Tag Archives: Football

THANKSGIVING AND FOOTBALL

turkeyballOne of my favorite cartoons about the First Thanksgiving shows several Pilgrim and Wampanoag women in the foreground setting a table for a huge feast, while in the background their husbands (both Native American and Pilgrim) are playing a rousing game of football.  Obviously worn out from cooking, one woman turns to another and says “I sure hope this doesn’t get to be a tradition!”

So how old, really, is the connection between Thanksgiving and football?  A lot older than most of us would guess.  As early as 1928, the Saturday Evening Post cover below suggested the centrality of football to America’s Thanksgiving.  Notice the almost perfect symmetry between the two figures.

From the November 24, 1928 cover of the Saturday Evening Post.

From the November 24, 1928 cover of the Saturday Evening Post.

The cartoon below suggests that the Thanksgiving-football connection is even older, however.  This very busy cartoon by Samuel Ehrhart appeared in Puck in the year 1912.  (Puck was a popular national humor magazine published between 1871 and 1918.)  Notice how the crowds are flocking to see the advertised football contest pitting “Ye Pilgrims versus Ye Indians” at 2:00 p.m.  Even before WWI, then, Americans had come to take for granted the link between Thanksgiving and football, and the cartoon’s gag consists of imagining our ancestors from the 17th century as enjoying the same pastime.

03749v

But the Thanksgiving-football connection actually goes back much further than this.  One hundred thirty-eight years ago—in 1876—the newly formed Intercollegiate Football Association (with all of four member schools) determined to hold its first championship game in New York City on Thanksgiving Day.  In no time at all the annual Thanksgiving Day championship game had become the country’s premier sporting event, drawing crowds upwards of forty thousand by the early 1890s.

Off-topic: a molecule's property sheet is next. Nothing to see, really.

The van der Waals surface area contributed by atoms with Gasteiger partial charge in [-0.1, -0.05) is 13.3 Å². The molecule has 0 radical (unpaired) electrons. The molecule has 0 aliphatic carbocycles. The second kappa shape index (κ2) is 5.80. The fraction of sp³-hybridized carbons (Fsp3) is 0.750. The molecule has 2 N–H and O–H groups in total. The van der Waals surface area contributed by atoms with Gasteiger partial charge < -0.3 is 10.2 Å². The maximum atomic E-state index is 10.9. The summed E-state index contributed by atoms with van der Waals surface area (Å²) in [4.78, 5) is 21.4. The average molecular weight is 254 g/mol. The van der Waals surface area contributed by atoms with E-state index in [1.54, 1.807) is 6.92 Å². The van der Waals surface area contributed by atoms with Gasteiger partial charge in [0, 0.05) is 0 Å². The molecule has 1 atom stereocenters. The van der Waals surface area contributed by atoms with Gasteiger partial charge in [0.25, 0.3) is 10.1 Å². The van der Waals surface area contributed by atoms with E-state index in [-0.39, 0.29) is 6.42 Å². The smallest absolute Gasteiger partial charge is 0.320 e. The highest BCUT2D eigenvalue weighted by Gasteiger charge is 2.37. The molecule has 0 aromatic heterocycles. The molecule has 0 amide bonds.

From Harper's Weekly, December 20, 1879

From Harper’s Weekly, December 20, 1879

In 1891, a writer for Harper’s Weekly observed that in New York “a great and powerful and fascinating rival has come to take the place of the Thanksgiving Day Dinner . . . the Thanksgiving Day Game.”  Soon big “rivalry” games were becoming Thanksgiving traditions in Washington, Chicago, St. Louis, and Los Angeles.  Significantly, they were also spreading into southern cities, and it is no exaggeration to say that the growing popularity of Thanksgiving Day football helped to reconcile southerners to the Yankee holiday.  By 1893 the tradition was so entrenched that the New York Herald could lament, “Thanksgiving Day is no longer a solemn festival to God for mercies given. . . . It is a holiday granted by the State and the Nation to see a game of football.”

Football wasn’t the only option for those inclined to pleasure on this once “holy day,” however.  By the end of the century there were car races in Chicago; bicycle races in Los Angeles; balls, parties, golf tournaments, and theater matinees in the nation’s capital.  While a West Coast journalist insisted that “the mingling of sports with prayer harms no well-regulated normal community,” a Chicago newsman predicted that “the churches will have to devise some more attractive program . . . if the religious feature of Thanksgiving Day is to be preserved.”

The year of this warning was 1897.

THANKSGIVING IN PICTURES

Just a few images of Thanksgiving that come to my mind today as I read about current events.  They don’t add up to a clear historical narrative–just food for thought.

“Home to Thanksgiving,” George H. Durrie, 1861. As late as the Civil War, homecoming was probably the most common theme of Thanksgiving images. For supporters of the holiday, Thanksgiving was “supremely the home day,” with “the gathering together of the family its most charming feature.”

“Home to Thanksgiving,” George H. Durrie, 1861. As late as the Civil War, homecoming was probably the most common theme of Thanksgiving images. For supporters of the holiday, Thanksgiving was “supremely the home day,” with “the gathering together of the family its most charming feature.”

 

"Football Match between Yale and Princeton," Harper's Weekly, 1879. In 1876 the newly formed Intercollegiate Football Association held its championship game on Thanksgiving Day in New York City, and in short order the annual Thanksgiving Day contest had evolved into the country’s premier sporting event, drawing crowds upwards of forty thousand by the early 1890s.